Wing Commander Hutton has completed a very large number of sorties involving many attacks on enemy shipping. He has consistently displayed outstanding devotion to duty and throughout has Shown courage and enthusiasm of a high standard. His efficiency was amply demonstrated in May, 1945 when he led a successful low level attack against enemy shipping in the Baltic, much damage being inflicted on the enemy. Wing Commander Hutton has set a fine example of keenness, determination and gallantry London Gazette No. 37175, Dated 1945-07-13
Research by Ken Bruce
Edward Hutton’s grandmother’s Mrs J. McLaren, 14 Robertson’s Buildings, Dunkeld Road, Perth had a son who lost his life on 22 May 1944 – RAFVR Sergeant Alistair McLaren (189177) was an air gunner on-board Avro Lancaster ND762, piloted by another Perth resident Ernie ‘Sherl-E’ Holmes DFC.
RAF Shallufa was one of many overseas RAF Stations that had a Malcom Club. Wing Commander Hugh Gordon Malcolm, VC (2 May 1917 – 4 December 1942) was from Broughty Ferry and educated at Glenalmond College. The RAF’s Malcolm Clubs were named in his honour. These were welfare clubs for RAF personnel, which operated in several countries mostly between 1943 and the early 1970s.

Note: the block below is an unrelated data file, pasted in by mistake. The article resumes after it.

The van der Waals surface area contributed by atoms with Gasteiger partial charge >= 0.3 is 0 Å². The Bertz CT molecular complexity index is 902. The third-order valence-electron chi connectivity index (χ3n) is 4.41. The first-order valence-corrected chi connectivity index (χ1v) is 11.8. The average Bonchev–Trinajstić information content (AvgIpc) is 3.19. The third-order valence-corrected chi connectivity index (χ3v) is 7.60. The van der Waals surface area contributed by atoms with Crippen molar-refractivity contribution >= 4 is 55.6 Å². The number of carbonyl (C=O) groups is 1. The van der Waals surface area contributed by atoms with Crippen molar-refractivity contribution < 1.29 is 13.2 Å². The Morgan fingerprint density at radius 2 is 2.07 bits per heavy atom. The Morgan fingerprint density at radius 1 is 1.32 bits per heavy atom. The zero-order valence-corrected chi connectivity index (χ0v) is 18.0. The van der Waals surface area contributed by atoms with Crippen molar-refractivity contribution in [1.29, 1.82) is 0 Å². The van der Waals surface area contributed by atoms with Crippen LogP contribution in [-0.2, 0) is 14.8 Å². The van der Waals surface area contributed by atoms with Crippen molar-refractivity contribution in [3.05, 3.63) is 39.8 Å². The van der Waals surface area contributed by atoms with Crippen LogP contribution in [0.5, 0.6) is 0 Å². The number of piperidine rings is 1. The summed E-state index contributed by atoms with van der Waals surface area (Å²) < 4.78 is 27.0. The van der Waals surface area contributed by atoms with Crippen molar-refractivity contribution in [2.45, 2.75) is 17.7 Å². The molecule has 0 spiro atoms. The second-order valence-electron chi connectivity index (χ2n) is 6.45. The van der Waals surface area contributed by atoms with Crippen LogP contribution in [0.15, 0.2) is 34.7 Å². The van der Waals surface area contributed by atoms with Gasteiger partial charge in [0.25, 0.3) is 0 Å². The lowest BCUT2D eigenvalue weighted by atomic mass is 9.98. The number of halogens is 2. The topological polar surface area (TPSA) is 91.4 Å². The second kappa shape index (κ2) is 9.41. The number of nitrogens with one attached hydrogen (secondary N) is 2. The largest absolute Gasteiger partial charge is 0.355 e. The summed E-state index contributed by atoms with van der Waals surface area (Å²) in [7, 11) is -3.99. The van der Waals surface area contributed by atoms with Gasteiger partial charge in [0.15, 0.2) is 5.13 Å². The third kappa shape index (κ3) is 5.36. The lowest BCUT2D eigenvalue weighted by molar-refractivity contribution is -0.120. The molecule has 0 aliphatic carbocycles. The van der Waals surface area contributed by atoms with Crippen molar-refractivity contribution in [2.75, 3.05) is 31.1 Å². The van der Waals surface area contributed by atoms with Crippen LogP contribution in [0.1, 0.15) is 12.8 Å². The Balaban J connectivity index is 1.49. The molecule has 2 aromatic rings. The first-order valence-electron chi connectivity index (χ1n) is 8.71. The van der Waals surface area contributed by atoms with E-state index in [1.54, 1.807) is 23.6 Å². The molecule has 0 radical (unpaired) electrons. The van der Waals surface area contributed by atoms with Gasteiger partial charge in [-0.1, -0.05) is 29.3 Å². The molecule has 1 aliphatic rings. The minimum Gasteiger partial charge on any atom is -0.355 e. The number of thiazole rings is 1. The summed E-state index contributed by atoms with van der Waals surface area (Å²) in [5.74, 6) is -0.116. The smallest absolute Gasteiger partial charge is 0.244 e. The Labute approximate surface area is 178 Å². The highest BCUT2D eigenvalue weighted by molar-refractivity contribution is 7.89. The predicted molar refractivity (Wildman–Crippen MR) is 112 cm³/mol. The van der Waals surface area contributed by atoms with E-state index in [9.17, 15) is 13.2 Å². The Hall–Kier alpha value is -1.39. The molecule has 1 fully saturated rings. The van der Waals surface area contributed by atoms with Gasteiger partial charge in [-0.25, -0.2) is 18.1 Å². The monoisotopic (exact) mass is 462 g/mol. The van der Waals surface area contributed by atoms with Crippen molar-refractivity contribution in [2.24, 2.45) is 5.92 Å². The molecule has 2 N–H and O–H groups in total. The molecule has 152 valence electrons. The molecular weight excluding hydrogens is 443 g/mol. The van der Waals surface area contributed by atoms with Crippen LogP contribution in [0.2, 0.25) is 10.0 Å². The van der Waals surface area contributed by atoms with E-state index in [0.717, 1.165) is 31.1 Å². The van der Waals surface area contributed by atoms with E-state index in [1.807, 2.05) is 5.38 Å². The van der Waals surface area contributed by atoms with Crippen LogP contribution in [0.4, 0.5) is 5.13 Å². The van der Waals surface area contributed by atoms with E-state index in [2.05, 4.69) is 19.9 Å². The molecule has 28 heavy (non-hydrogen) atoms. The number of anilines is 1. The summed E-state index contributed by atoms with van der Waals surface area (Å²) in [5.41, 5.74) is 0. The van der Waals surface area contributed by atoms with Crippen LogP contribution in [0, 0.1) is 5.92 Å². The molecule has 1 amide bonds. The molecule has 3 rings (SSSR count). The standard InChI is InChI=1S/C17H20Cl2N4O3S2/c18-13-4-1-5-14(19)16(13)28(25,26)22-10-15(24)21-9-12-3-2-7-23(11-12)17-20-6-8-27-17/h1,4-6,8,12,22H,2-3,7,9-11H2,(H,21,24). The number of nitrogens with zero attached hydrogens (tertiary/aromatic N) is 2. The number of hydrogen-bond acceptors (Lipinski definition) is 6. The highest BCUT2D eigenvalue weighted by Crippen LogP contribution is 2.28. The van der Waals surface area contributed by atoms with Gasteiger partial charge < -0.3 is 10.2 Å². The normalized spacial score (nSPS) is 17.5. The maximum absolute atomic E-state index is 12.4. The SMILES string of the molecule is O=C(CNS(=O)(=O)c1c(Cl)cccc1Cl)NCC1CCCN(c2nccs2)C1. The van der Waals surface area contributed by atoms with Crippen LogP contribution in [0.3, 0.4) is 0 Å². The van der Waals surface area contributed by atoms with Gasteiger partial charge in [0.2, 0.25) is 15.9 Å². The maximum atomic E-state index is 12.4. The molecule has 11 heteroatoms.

An earthquake located off the northern coast of Crete on 12 October 1856 destroyed most of the over 3,600 homes in the city of Heraklion. Only 18 homes were left intact. The disaster claimed 538 victims.
During the period of direct occupation of the island by the Great Powers (1898–1908), Candia was in part of the British zone.
In July 1945, RAF 75 Squadron began to train to join the Tiger Force, also known as the Very Long-Range Bomber Force of UK Squadrons to be deployed to the Pacific Theatre. They were scheduled to be deployed to Okinawa ready for the invasion of Japan. The colour scheme for Tiger Force aircraft was white upper surfaces with black undersides; this scheme, developed to reflect sunlight and thus lower the internal temperatures in the tropical heat. Flight refuelling was to be undertaken, if necessary, by equipment developed by Flight Refuelling Ltd, founded by Alan Cobham. Cobham’s air circus visited Perth in 1934, using the fields at the top of Necessity Brae.